At the end of 2021, I had the misfortune of needing to reinstall everything on my main computer. Something had crashed and the only way to get my computer working was to do a fresh install.
I was using Time Machine on a local HDD and a Popular Backup Service™ – let’s call it, I dunno, Blazing Backups – for remote backups. One of the attractions of Blazing Backups was that it also offered a service to send a physical drive in case of emergency.
As it turned out, neither of these worked particularly well and restoring was an incredibly time-consuming process. It took over a week to get things back to normal.
Firstly, Time Machine completely failed. I’m a little fuzzy on the details now: I seem to remember the drive could be seen by the new device but it either wasn’t possible to restore from it or it hadn’t been backing up useful things. Either way, it was unusable.
And Blazing Backups was not a great experience. The online interface for manually accessing files was clunky and download speeds were incredibly slow. It took a few days of back-and-forth to get the files downloaded, on 200mbps internet, to download a little over 1TB of data.
I considered asking them to zip up the files on a physical drive and send it, but I was told it could take 2–3 days for this to even be dispatched. The packing time, shipping time to the UK and poor-timing of needing the service around holidays meant that delivery alone could have taken two weeks!
Of course, Blazing Backups can’t do anything about these things: it’s reasonable for there to be some time in preparation and shipping times are out of their control. But if you’re unlucky with holiday breaks when you need the back up, the physical disk option may not be as useful or quick as it sounds.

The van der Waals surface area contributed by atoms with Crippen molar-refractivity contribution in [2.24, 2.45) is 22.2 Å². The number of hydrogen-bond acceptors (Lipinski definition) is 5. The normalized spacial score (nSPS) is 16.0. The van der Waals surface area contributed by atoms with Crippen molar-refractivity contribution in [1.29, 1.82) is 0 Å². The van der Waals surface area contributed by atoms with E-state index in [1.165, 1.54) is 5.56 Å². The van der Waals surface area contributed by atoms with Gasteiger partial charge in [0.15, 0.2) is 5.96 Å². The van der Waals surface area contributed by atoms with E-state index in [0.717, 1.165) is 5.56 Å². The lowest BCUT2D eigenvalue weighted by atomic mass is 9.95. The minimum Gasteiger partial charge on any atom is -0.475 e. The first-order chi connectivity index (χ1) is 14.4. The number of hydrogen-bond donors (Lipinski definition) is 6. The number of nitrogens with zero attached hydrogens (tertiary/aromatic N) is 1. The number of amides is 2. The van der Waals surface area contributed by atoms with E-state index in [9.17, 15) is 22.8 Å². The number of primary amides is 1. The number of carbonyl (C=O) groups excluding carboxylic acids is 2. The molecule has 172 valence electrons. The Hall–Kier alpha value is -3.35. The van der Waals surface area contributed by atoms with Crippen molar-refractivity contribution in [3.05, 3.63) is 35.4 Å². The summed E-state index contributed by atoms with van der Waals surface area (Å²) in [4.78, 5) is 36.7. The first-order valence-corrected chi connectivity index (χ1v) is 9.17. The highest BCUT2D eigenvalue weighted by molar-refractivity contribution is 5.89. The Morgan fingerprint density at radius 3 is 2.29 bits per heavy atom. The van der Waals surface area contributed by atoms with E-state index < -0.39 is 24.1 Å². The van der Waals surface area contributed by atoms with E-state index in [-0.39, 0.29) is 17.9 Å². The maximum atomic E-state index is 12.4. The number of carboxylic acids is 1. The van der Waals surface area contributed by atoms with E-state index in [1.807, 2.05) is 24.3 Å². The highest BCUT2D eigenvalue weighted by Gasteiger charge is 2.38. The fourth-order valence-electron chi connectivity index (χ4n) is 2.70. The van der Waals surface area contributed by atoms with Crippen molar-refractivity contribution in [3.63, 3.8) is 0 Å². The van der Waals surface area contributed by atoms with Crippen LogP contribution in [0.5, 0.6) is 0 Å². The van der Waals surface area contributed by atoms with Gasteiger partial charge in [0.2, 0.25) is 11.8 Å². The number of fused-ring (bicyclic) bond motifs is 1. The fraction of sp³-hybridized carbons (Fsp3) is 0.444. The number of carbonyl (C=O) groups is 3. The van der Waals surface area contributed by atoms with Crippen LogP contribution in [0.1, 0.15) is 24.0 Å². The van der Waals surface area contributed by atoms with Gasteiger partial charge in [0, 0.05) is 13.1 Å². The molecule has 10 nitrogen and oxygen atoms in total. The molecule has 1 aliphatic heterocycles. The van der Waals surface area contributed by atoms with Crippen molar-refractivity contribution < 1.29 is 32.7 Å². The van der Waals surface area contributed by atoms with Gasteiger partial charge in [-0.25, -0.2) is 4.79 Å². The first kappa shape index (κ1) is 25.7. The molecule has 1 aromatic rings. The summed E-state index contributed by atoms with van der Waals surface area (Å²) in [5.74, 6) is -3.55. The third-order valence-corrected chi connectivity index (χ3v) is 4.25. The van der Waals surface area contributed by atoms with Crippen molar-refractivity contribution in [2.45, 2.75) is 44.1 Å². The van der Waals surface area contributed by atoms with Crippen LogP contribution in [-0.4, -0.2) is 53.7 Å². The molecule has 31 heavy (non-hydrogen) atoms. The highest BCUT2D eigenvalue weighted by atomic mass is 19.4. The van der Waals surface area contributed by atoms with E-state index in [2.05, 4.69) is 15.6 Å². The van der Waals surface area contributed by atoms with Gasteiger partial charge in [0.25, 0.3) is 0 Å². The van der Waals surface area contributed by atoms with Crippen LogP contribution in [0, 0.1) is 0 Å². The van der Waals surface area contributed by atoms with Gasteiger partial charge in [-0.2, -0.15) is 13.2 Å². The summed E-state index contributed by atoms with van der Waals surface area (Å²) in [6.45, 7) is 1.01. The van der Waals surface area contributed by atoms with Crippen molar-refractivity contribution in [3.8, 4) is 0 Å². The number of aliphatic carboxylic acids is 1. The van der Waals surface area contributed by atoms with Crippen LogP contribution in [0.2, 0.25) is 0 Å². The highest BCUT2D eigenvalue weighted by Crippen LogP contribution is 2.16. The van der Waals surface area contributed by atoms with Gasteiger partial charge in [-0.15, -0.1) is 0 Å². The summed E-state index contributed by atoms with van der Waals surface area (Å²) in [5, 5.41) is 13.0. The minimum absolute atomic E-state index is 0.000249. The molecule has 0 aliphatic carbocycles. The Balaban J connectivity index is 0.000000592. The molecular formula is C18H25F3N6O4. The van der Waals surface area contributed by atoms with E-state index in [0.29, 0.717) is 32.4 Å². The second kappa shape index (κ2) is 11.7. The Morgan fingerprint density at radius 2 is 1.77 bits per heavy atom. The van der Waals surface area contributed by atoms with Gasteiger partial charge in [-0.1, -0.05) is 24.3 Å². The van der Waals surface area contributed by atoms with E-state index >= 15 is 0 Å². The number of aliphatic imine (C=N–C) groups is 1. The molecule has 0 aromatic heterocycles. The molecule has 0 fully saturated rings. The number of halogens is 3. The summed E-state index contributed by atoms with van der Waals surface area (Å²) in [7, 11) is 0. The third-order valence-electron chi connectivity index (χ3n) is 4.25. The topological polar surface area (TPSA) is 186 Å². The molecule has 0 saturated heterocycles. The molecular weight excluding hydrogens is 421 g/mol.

In some senses, my backup strategy worked: my first backup failed, but I was still able to get my files back. There will always be some disruption when your system is wiped, but this whole experience was incredibly suboptimal. I knew there must be a better way.
Everything, except project files is stored/managed through Sync (not an ashilliate link – if you would like an extra 1GB use this link instead). It’s end-to-end encrypted and basically as easy to use as Dropbox local.
This entirely replaces my desktop. The beauty of this is that setting up a new computer is incredibly quick:
- Download the Sync app
- Choose the highest-priority folders to download
- Sync other folders later
- Download and install other apps as needed
I also use Super Duper for the local backup. This has the added advantage of also backing up applications not just files, something that Blazing Backups didn’t offer.
Project files are stored in git repositories, so those are synced very quickly.
The only downside of Sync is that, unlike Dropbox, you can’t run multiple accounts on the same computer through the local app...yet. But I’m willing to trade that for the end-to-end encryption.
I also wondered about the environmental impact of going all-in on a cloud setup. But this may actually have reduced my cloud use as I was previously using Dropbox in addition to the Blazing Backups service, so everything has been consolidated to a single place – no duplication.
Check your backups
The advice is always to test your backups. In particular, I’d suggest checking out your remote backup’s interface for restoring files: if it’s clunky and slow, moving to a cloud service might be a better option in case of emergency.